We do not know for certain. However, it would make logical sense that the adjudicators would be assigned both to direct I-526 petitions and to I-829 petitions, which have exceedingly long processing delays.
The impact of the court decision is that the definition of TEA reverts to the definition that existed prior to November 2019. This would require states to resume issuing TEA letters as they did prior to the November 2019 regulations.
Nothing will happen automatically. It is possible that the government will move to dismiss mandamus cases for regional center EB-5 petitions. Plaintiffs do not want USCIS to be compelled to adjudicate, since the adjudication would presumably be a denial.
Investors who want to avail themselves of the $500,000 investment amount should invest and file as soon as possible since there is no certainty as to when the investment amount will increase. However, it is critical that the investor assess the investment project relating to its qualification under the pre-November 2019 regulation. For example, a significantly increased amount of job creation is required for projects with $500,000 investment amounts. In addition, the project offering documents have to be revised to reflect the possibility that the investment value may increase from $500,000 to a higher amount. The business plan likely will also need to be revised. The investor will also want to look carefully at the provisions regarding the return of their investment amounts, especially in the event that the Court of Appeals reverses the District Court decision.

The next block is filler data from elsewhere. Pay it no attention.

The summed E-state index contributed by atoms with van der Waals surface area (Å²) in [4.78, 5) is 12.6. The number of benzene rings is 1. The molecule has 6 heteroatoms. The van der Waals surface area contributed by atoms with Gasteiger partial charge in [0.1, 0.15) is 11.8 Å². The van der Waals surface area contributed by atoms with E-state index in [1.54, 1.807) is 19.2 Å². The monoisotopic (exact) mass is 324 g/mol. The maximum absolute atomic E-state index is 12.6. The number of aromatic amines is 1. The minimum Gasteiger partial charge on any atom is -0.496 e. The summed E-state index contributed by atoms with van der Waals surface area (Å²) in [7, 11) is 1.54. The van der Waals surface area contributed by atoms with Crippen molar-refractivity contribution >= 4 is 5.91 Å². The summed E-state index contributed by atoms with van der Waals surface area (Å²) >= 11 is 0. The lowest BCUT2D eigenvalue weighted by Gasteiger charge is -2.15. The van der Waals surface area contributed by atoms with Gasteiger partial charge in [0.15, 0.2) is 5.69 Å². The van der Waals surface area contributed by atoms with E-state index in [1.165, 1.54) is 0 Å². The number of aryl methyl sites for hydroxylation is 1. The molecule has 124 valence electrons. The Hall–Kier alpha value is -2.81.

No. The only possible impact could be more prompt adjudication times if adjudicators working on I-526 petitions and I-924 petitions are reassigned to I-829 petitions.
USCIS has indicated that it will not accept these filings until the program is reauthorized.
Yes. The project documents have to account for the possibility that, in the middle of the marketing and subscription process, the investment amount may increase. The project documents have to deal with differing job creation requirements depending on whether the investment amounts are $500,000 or higher since more investors and, therefore, more jobs will be required to meet the necessary capital raise and since 10 jobs for each investor will be required.
No one knows. It will depend on action either by Congress, by USCIS, or by the 9th Circuit Court of Appeals.